I think Warbreaker had the best Hoid part - he told some really neat stories. Seemed to have the biggest part in that book anyways. I don't remember him talking that much in Mistborn/WoK.

subx fucked around with this message at 15:20 on Dec 7, 2010

Dramatika
Aug 1, 2002

THE BANK IS OPEN

Hoid was an informant that Kelsier talked to for info in Mistborn book 1. I think that was his only appearance in the series, it was just one chapter.

BENGHAZI 2
Oct 12, 2007

by Cyrano4747


Dramatika posted:

Hoid was an informant that Kelsier talked to for info in Mistborn book 1. I think that was his only appearance in the series, it was just one chapter.

And he basically told Kell all this poo poo that he already knew

Dramatika
Aug 1, 2002

THE BANK IS OPEN

Dickeye posted:

And he basically told Kell all this poo poo that he already knew

Yeah, and the only thing he didn't already know (that Vin had fabricated links between Venture and Renoux) he would have found out when Vin got back from the ball anyways.

var1ety
Jul 26, 2004


Dickeye posted:

And he basically told Kell all this poo poo that he already knew

Does it count if Vin had the chance to meet him in the third book, but chose not to? Sanderson mentioned this in one of his chapter postmortems.

http://www.brandonsanderson.com/annotation/290/Mistborn-3-Chapter-Twenty-Seven

Streebs
Dec 6, 2003

RIP

var1ety posted:

Does it count if Vin had the chance to meet him in the third book, but chose not to? Sanderson mentioned this in one of his chapter postmortems.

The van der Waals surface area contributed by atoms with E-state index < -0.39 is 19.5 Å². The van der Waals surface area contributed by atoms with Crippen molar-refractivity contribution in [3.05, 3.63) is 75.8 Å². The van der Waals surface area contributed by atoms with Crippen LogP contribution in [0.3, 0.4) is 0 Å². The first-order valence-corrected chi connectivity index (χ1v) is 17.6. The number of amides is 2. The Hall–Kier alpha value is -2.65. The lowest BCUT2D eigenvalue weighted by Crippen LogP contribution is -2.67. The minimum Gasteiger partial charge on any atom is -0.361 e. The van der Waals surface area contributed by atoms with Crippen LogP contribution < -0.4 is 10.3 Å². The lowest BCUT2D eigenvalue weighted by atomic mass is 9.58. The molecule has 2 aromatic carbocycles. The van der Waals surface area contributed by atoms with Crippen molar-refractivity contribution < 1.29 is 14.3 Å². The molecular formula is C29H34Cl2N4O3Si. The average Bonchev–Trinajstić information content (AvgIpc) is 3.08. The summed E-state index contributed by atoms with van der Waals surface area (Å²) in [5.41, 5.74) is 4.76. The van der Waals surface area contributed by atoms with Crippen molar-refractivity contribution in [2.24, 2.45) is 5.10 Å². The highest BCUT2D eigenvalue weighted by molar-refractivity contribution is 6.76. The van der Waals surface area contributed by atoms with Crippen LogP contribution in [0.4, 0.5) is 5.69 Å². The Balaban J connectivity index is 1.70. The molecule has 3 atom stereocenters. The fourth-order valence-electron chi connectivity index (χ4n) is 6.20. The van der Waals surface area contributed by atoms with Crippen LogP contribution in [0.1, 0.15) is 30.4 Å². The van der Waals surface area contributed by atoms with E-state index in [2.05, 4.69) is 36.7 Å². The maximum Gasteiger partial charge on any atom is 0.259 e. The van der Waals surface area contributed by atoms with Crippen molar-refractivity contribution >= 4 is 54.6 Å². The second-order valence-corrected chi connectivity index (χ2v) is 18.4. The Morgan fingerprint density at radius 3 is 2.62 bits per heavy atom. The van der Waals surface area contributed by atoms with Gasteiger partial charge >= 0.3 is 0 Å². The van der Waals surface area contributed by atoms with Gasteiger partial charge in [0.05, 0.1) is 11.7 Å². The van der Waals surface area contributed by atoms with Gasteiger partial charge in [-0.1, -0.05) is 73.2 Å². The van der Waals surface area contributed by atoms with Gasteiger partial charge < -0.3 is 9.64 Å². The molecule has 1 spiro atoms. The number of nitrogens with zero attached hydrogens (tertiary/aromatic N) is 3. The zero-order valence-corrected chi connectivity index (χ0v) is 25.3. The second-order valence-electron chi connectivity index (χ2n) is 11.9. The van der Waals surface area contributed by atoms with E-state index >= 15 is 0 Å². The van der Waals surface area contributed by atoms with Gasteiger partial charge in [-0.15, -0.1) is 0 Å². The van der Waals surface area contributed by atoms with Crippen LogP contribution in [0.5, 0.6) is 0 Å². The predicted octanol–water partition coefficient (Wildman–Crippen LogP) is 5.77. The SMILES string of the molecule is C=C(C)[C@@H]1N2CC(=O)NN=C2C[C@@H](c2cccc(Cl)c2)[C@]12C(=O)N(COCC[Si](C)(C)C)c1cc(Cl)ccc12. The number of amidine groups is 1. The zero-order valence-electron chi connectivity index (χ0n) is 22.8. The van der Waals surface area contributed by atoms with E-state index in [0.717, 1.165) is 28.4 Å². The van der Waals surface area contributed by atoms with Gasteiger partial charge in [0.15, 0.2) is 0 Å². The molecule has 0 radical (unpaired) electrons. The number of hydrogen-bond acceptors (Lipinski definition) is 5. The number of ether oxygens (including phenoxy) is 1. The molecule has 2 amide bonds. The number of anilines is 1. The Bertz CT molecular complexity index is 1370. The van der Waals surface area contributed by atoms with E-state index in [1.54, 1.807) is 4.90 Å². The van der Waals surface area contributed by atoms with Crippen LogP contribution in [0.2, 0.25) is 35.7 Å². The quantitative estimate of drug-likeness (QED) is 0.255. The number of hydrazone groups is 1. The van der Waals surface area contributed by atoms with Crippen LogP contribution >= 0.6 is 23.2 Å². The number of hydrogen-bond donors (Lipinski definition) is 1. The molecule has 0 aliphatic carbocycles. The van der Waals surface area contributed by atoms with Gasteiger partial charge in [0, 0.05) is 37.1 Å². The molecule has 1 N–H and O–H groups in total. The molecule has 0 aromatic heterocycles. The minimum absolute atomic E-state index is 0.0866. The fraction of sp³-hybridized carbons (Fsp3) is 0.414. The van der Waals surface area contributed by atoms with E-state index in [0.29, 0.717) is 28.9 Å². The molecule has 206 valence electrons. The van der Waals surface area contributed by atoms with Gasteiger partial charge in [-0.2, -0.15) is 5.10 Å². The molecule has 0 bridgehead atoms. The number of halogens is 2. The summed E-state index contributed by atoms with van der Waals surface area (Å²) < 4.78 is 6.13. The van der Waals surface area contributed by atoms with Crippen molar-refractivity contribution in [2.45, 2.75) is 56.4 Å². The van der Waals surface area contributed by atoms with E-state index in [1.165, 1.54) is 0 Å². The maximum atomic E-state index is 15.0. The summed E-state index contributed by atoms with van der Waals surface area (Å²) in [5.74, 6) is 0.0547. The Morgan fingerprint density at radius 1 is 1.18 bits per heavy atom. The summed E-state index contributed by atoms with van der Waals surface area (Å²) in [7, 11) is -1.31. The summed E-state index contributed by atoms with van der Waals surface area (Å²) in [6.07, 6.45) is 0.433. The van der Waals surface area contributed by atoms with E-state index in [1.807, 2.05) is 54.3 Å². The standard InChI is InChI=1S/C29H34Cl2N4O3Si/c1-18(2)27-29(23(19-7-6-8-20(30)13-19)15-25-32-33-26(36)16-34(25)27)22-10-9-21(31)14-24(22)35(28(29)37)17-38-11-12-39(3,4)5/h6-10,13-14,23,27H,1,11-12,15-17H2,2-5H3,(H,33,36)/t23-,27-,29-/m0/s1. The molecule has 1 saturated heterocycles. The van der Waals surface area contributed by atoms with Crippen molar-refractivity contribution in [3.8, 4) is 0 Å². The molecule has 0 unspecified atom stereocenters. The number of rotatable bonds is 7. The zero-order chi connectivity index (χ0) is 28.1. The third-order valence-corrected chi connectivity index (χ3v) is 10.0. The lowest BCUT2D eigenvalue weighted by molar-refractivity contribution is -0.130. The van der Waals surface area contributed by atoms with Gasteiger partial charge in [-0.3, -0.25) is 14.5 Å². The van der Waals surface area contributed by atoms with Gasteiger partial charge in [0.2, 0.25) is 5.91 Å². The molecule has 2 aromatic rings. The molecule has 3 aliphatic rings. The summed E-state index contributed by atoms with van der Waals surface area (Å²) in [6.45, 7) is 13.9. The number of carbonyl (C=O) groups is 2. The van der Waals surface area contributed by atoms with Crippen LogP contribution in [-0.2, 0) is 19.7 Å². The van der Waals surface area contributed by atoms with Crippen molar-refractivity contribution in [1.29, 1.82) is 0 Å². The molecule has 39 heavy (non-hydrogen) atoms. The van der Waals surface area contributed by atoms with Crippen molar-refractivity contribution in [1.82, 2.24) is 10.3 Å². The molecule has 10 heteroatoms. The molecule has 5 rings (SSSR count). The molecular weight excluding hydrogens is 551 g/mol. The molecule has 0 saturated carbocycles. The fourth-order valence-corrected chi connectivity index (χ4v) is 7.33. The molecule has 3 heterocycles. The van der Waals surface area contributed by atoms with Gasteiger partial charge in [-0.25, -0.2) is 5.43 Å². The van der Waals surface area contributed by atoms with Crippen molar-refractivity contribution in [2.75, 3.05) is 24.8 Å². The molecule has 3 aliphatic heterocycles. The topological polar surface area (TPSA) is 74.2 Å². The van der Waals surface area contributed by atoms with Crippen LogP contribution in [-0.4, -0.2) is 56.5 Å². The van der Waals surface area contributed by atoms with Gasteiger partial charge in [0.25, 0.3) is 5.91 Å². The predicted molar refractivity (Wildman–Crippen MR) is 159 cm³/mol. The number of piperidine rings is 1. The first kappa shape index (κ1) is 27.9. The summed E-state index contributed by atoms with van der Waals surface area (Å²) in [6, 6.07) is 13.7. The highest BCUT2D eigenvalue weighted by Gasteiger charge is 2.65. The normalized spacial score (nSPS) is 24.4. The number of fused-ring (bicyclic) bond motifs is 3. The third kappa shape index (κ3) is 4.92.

http://www.brandonsanderson.com/annotation/290/Mistborn-3-Chapter-Twenty-Seven

Yeah, Vin needs information so she first goes to see Hoid but gets a bad feeling and runs away before talking to him.

treeboy
Nov 13, 2004

James T. Kirk was a great man, but that was another life.


you know thinking about it, I'm guessing that in the end it's going to be revealed the highstorms are not a "bad thing", but are really some sort of preventative measure put in place by the Creator. Kind of like the reveal about the mists and why the planet is the way it is in Mistborn

Also curious what happened to the Almighty's shard power, in Mistborn we know that (ending spoiler, don't read unless you've finished the trilogy) Vin inherits Preservation's power, and then Sazed inherits the power of both Preservation (from Vin) and Ruin

I think it'd be safe to say that Odium doesn't possess it as otherwise the world would likely be a much shittier place. Maybe the highstorms are the Creators power running rampant? Or the result thereof?

IRQ
Sep 9, 2001

SUCK A DICK, DUMBSHITS!



var1ety posted:

Does it count if Vin had the chance to meet him in the third book, but chose not to? Sanderson mentioned this in one of his chapter postmortems.

http://www.brandonsanderson.com/annotation/290/Mistborn-3-Chapter-Twenty-Seven

Wow, I didn't know he posted a bunch of supplemental stuff on his website. I think he's becoming my favorite author.

Cartoon Man
Jan 31, 2004

Nyah hah hah hah hah!



IRQ posted:

Wow, I didn't know he posted a bunch of supplemental stuff on his website. I think he's becoming my favorite author.

He's the only author I know of that writes DVD style commentary on every chapter of books. Hell, he might even write them for the WoW books if Harriet (Jordan's widow) and crew will let him.

Yeroc2
Aug 13, 2003